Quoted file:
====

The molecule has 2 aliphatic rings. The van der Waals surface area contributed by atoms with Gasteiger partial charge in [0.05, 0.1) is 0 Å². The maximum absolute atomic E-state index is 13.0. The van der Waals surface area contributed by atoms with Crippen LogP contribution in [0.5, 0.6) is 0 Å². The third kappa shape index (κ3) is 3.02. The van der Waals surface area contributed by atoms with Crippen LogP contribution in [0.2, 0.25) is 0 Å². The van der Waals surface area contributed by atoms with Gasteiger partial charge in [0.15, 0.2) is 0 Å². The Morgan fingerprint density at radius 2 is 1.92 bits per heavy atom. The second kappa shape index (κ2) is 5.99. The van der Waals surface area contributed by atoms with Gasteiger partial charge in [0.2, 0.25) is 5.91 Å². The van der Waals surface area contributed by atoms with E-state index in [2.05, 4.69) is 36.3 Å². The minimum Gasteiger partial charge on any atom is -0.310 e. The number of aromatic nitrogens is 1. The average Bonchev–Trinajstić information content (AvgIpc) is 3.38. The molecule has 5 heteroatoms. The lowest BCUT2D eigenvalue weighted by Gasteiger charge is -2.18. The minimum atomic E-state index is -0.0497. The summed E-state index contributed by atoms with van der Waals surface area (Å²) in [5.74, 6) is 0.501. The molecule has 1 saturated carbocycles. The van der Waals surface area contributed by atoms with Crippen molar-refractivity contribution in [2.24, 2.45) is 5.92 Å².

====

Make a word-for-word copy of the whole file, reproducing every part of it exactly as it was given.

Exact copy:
The molecule has 2 aliphatic rings. The van der Waals surface area contributed by atoms with Gasteiger partial charge in [0.05, 0.1) is 0 Å². The maximum absolute atomic E-state index is 13.0. The van der Waals surface area contributed by atoms with Crippen LogP contribution in [0.5, 0.6) is 0 Å². The third kappa shape index (κ3) is 3.02. The van der Waals surface area contributed by atoms with Crippen LogP contribution in [0.2, 0.25) is 0 Å². The van der Waals surface area contributed by atoms with Gasteiger partial charge in [0.15, 0.2) is 0 Å². The Morgan fingerprint density at radius 2 is 1.92 bits per heavy atom. The second kappa shape index (κ2) is 5.99. The van der Waals surface area contributed by atoms with Gasteiger partial charge in [0.2, 0.25) is 5.91 Å². The van der Waals surface area contributed by atoms with E-state index in [2.05, 4.69) is 36.3 Å². The minimum Gasteiger partial charge on any atom is -0.310 e. The number of aromatic nitrogens is 1. The average Bonchev–Trinajstić information content (AvgIpc) is 3.38. The molecule has 5 heteroatoms. The lowest BCUT2D eigenvalue weighted by Gasteiger charge is -2.18. The minimum atomic E-state index is -0.0497. The summed E-state index contributed by atoms with van der Waals surface area (Å²) in [5.74, 6) is 0.501. The molecule has 1 saturated carbocycles. The van der Waals surface area contributed by atoms with Crippen molar-refractivity contribution in [2.24, 2.45) is 5.92 Å².